Acknowledging the recent volatile developments in the global markets, most notably China, and low inflation, US Federal Reserve Chair Janet Yellen has decided to keep interest rates near the zero-bound. This outcome was widely expected by the financial markets, as federal fund futures were only anticipating a 30 percent probability of a September liftoff.
But US monetary normalisation is inevitable and most likely we will see a rate hike this year. A majority in the Federal Open Market Committee sees a rate hike sometime in 2015 and Yellen also said a rate-hike policy decision will be followed by a press conference.
This implies that an October liftoff is out of the picture and a December move is very much on the cards, provided global volatile conditions in the financial markets abate, particularly in China and emerging markets. Yellen reaffirmed that the US labour market remains ‘solid’ and that the committee is confident of meeting its long-term inflation target of 2 percent, even though falling energy prices have subdued their outlook for inflation in the short term.
The market reaction was mixed but the message is quite clear: US economic recovery remains robust. Expect a rate hike in 2015, but don’t focus too much on the timing of this hike. Rather, look at the path of monetary tightening, which will remain highly “accommodative” according to Yellen.
With the Fed meeting out of the way, and the September 20 Greek election likely to be a non-event for global markets, the domestic focus will turn to the Reserve Bank of India (RBI) meet on September 29. The ball is now in Rajan’s court. He must stop obsessing with the timing of the US Fed hike.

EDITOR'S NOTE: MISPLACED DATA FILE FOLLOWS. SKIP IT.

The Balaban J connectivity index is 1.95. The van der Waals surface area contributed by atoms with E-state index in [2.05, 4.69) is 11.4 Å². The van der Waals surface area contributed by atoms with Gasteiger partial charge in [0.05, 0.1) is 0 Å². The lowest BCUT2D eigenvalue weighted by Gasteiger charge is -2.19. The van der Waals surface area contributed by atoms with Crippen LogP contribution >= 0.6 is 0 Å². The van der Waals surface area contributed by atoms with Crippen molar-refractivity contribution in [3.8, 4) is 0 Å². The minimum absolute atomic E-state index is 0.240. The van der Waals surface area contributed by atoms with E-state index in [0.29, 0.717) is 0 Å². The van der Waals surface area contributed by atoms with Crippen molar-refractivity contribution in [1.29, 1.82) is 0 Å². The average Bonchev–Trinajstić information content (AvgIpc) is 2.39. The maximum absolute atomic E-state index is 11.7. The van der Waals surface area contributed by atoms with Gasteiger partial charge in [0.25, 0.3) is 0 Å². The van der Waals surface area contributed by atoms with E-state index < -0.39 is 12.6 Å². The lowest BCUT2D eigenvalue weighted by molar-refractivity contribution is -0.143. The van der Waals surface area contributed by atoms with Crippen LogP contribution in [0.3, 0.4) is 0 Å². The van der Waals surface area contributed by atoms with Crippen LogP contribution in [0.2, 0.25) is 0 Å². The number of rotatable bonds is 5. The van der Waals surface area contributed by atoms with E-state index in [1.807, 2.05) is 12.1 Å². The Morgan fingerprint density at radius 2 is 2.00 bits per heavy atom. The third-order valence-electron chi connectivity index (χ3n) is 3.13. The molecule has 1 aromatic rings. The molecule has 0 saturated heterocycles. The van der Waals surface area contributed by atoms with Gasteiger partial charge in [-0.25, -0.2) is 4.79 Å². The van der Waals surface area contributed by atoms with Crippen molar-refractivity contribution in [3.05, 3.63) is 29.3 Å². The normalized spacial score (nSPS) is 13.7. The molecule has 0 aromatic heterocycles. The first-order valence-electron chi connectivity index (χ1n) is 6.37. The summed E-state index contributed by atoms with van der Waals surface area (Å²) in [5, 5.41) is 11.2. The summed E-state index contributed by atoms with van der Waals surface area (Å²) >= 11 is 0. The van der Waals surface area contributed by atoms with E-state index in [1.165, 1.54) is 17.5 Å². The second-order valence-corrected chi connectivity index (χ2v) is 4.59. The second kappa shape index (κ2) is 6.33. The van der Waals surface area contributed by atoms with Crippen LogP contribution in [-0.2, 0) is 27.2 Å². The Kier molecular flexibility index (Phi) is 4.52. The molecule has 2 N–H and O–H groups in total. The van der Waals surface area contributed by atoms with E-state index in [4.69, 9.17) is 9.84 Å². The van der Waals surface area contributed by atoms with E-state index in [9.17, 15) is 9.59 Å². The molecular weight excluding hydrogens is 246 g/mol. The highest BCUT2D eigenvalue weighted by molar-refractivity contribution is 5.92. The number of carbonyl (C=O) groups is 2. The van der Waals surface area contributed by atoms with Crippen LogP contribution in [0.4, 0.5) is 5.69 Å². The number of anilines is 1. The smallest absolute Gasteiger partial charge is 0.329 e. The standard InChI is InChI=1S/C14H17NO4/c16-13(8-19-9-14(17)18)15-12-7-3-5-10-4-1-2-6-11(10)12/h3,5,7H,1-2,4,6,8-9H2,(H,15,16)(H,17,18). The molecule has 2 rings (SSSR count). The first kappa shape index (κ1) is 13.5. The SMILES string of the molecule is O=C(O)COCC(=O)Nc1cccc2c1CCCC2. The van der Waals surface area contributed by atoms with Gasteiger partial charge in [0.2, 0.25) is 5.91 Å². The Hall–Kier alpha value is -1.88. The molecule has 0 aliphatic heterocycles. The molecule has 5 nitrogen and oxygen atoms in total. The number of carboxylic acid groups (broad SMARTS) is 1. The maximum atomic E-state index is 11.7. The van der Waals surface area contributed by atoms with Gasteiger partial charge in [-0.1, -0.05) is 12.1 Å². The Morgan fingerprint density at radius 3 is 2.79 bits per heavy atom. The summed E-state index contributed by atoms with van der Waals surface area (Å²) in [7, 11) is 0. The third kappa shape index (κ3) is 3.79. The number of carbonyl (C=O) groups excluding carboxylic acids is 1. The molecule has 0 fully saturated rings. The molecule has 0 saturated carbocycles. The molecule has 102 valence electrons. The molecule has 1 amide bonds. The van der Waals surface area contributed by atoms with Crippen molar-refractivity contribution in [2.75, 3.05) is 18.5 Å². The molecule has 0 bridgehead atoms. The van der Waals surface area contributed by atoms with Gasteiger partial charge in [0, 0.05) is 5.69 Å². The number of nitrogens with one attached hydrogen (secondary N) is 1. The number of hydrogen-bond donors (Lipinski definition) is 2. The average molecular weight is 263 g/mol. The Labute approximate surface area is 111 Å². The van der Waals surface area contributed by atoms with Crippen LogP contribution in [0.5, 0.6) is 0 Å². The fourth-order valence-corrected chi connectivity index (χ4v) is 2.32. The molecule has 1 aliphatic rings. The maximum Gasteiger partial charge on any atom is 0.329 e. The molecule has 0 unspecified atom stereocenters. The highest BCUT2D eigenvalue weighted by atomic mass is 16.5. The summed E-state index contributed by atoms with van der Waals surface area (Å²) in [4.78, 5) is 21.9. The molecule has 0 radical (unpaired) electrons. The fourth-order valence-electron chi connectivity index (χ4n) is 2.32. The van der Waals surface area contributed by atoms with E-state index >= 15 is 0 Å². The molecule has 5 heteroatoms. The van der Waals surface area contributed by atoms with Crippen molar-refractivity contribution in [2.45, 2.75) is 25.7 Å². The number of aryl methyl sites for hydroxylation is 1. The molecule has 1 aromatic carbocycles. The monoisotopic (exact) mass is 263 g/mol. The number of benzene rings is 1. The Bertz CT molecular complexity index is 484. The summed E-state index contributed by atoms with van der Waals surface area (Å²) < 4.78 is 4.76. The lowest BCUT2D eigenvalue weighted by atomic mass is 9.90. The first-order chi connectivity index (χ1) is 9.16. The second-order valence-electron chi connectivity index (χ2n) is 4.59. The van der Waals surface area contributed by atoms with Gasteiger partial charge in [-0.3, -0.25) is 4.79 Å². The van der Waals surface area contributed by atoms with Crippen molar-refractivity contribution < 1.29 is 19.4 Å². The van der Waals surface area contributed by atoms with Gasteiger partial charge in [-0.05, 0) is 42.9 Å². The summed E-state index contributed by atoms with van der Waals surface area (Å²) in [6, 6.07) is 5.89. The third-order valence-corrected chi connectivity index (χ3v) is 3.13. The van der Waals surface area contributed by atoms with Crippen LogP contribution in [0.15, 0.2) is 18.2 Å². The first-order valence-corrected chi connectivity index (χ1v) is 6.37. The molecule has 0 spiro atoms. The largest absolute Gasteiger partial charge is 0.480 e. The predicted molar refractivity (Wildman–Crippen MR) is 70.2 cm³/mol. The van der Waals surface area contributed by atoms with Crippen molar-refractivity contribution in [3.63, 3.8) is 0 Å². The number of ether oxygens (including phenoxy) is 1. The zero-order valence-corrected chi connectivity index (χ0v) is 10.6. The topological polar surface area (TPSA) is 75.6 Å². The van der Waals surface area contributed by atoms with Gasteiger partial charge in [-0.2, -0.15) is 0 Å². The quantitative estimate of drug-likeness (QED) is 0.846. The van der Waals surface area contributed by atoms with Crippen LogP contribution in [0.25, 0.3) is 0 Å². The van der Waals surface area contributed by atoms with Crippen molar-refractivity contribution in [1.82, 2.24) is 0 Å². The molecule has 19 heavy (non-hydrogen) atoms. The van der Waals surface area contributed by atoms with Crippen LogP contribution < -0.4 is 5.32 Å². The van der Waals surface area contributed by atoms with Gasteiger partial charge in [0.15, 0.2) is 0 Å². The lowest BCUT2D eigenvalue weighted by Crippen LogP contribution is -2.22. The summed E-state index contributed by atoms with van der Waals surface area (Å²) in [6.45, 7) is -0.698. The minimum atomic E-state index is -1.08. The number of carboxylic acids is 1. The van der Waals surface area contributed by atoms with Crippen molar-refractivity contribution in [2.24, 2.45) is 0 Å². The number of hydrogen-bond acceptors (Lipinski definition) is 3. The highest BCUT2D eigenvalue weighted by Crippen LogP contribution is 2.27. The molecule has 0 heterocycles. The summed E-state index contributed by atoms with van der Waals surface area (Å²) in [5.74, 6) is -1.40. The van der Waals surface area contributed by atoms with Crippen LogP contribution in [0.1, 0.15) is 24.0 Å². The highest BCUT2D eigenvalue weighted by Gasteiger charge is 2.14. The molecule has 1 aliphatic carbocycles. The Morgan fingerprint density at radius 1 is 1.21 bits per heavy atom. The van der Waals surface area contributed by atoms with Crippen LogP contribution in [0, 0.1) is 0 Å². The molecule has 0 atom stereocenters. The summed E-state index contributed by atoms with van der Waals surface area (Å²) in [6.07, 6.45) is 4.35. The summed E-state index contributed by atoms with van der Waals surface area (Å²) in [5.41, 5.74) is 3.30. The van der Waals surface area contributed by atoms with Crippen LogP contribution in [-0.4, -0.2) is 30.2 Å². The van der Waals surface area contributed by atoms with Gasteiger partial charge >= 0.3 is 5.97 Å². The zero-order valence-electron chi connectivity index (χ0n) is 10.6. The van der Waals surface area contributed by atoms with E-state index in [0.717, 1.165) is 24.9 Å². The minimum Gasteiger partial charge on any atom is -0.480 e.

India’s macros — inflation, current account deficit and foreign exchange reserves — are in a much stronger position than they were during the USA’s “taper tantrum” in 2013. Of course, there will be an outflow of capital when the US Fed hikes rates – whether in December or early 2016. It’s inevitable and it makes no sense in trying to time India’s own monetary policy stance ith the Fed lift-off as short-term consequences cannot be wished away.
Accordingly, the Reserve Bank of India must drop its ultra-hawkish stance urgently.
On Thursday, RBI Deputy Governor Urjit Patel reiterated that India needs sustained low inflation to achieve a lower cost of capital for industry. A sharp drop in real rates and the cost of capital is a necessary condition for the investment cycle to pick up.
But how soft must the inflation data get in order for the Indian central bank to turn aggressively accommodative? It is highly likely that the 6 percent inflation target of the RBI for January 2016 based on retail prices will undershoot by a huge margin, which can even be north of 100 basis points. The retail inflation has fallen from 5.4 percent in June to 3.7 percent in August.
According to JPMorgan analysis, the inflation momentum — quarter-on-quarter seasonally-adjusted and then annualised — is down from 6.6 percent in June to 4.9 percent in July and just 2.7 percent in August. India’s wholesale price inflation, currently at (-)4.95 percent entered the negative territory in November 2014 and has stayed below the line since then. This reading is: It will still be in the negative zone even after stripping out the tradable component part.
Rajan has missed the bus when it comes to easing monetary conditions. Given the current inflation outlook, he should now be focusing on accelerating India’s GDP growth towards its potential of 8-10 percent.
A 25 basis point cut just won’t do it. To make up for the delay and infuse confidence in the financial system, Rajan will have to deliver a 50 basis point cut, along with sounding dovish about the immediate future.